Let me show how to do that. I am going to click Cancel here, and I'm going to go to let's say, YouTube, for example. Say I want to create some kind of a clip. I want to pull something out of YouTube. So I'll go to YouTube here, and maybe I will do a search for lynda.com. Let's see if we can find a nice clip here from lynda.com. And well, here's a great video clip here from my friend Paul Trani. He has some great content over at the Online Training Library here at the lynda.com. And if I click on this, this is his Creating your First Web Site with Dreamweaver CS4. We don't need to play it right now, but what I can do is click on the Embed button here, and see what code I would need to put into my HTML to display that, or embed that within a web page.
I am just going to hit Command+C or Ctrl+C to copy that HTML text. I am now going to switch back over the Illustrator, and I am going to take my Type tool here and just simply come here, and instead of saying video clip, I am just going to select all my text. I am going to paste that text that I just copied from YouTube into this frame right now. So what I basically have here is all the necessary code, the HTML code, to embed that video clip into a web page. So now what I am going do is I am going to take this slice right now, select it, I am going to go to Object > Slice > Slice Options, and I would like to set this as an HTML text slice, but you can see over here that all of this text is now being loaded in here.
But I am going tell Illustrator that I want this text to be HTML. So basically now my HTML is going to be treated as code, not as words. So if I now click OK, watch what happen now if we launch Save for Web. Let's choose File. Let's go to Save for Web & Devices, kind of zoom out just a little bit so that we can see our page - in fact, let's just view the optimized version only. So you can see if I double-click on this slice, it's set to an image with the correct URL. If I double-click on the slice over here, I see it's set to an HTML text slice, but I'm not saying the text is HTML, meaning that I want the text to display as regular text.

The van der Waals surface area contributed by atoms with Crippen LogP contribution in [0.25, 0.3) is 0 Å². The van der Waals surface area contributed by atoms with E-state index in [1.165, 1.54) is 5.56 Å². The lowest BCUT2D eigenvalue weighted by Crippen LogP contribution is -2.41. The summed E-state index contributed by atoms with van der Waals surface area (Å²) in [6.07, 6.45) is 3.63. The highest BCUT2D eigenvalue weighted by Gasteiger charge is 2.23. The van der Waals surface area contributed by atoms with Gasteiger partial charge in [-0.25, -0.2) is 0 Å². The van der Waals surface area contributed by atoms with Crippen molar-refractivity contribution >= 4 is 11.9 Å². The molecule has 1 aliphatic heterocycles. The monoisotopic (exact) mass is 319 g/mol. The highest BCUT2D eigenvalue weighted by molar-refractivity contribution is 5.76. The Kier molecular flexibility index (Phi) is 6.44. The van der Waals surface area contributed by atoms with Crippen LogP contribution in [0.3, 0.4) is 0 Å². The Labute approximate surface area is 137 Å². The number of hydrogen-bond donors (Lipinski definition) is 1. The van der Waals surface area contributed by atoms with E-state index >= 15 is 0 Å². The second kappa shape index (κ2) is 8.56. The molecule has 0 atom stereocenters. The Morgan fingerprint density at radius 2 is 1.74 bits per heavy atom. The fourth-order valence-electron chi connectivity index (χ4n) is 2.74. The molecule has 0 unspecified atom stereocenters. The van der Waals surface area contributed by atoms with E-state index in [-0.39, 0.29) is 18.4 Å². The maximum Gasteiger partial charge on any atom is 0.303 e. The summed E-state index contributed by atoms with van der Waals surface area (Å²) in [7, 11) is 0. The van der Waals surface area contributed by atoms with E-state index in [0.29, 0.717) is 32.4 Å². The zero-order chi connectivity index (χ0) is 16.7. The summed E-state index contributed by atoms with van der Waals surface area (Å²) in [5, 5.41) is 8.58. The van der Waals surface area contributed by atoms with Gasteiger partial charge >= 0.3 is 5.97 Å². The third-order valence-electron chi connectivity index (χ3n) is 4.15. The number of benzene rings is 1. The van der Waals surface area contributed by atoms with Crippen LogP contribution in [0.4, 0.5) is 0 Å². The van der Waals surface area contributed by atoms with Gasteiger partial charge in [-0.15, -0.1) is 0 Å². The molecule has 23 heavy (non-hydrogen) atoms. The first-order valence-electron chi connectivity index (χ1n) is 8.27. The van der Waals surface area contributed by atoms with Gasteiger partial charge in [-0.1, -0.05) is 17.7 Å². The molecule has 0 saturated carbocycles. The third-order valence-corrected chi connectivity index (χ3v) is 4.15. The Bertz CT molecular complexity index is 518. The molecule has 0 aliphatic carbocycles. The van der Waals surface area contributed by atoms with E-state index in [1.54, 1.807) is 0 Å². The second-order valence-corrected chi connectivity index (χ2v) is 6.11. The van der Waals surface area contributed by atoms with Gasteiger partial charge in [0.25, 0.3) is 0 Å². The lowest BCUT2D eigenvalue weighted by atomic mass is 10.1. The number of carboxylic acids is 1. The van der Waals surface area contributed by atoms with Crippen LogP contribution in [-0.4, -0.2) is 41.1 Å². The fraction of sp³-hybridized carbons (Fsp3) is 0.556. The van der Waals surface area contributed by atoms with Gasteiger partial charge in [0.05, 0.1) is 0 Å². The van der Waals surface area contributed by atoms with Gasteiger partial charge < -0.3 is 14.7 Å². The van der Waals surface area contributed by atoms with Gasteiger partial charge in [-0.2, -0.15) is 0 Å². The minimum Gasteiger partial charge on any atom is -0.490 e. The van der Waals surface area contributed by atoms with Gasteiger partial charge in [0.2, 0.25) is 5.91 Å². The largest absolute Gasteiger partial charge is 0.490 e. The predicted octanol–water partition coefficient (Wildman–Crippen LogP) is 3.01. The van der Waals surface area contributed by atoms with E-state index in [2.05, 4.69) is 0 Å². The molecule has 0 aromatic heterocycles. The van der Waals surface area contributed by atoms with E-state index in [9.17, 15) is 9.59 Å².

And if I come down to this one though, if I double-click on it, I can see over here it's set to HTML text. And by the way, there is sometimes bug inside of Illustrator. You may need to come back here and just make sure that that text is HTML is checked again here. I then click OK. Now let's preview this in our web browser and see what happens. We can see now, if I kind of scroll down over here on this page, that the YouTube clip is being placed now inside of this page, even though I didn't design this YouTube clip, and I can actually play it, and it will actually play it right inside the browser, I simply took the code that's necessary to embed that inside of the page, I placed it as Text inside of Illustrator, but I instructed Illustrator to treat that slice as an HTML text slice.
And I also, by the way, told Illustrator that I want that text to be treated as HTML code. And if I click over here, you can see that that directs me to lynda.com, as I had asked it to do when I defined URL for that slice. So going back to Illustrator here, and let's cancel over here and come back to the document here, we see that we have a variety of different things that we can do with our slices inside of Illustrator. Granted, 9 times out of 10, you're probably just going to treat all of your slices as images inside of Illustrator. Or as we have been discussing before, we also just want to have these regions that we can kind of use to define divs later on in a product, for example, like Dreamweaver.
However, it's certainly possible, inside of Illustrator, to get a more sophisticated mock-up of your web design using these slice features.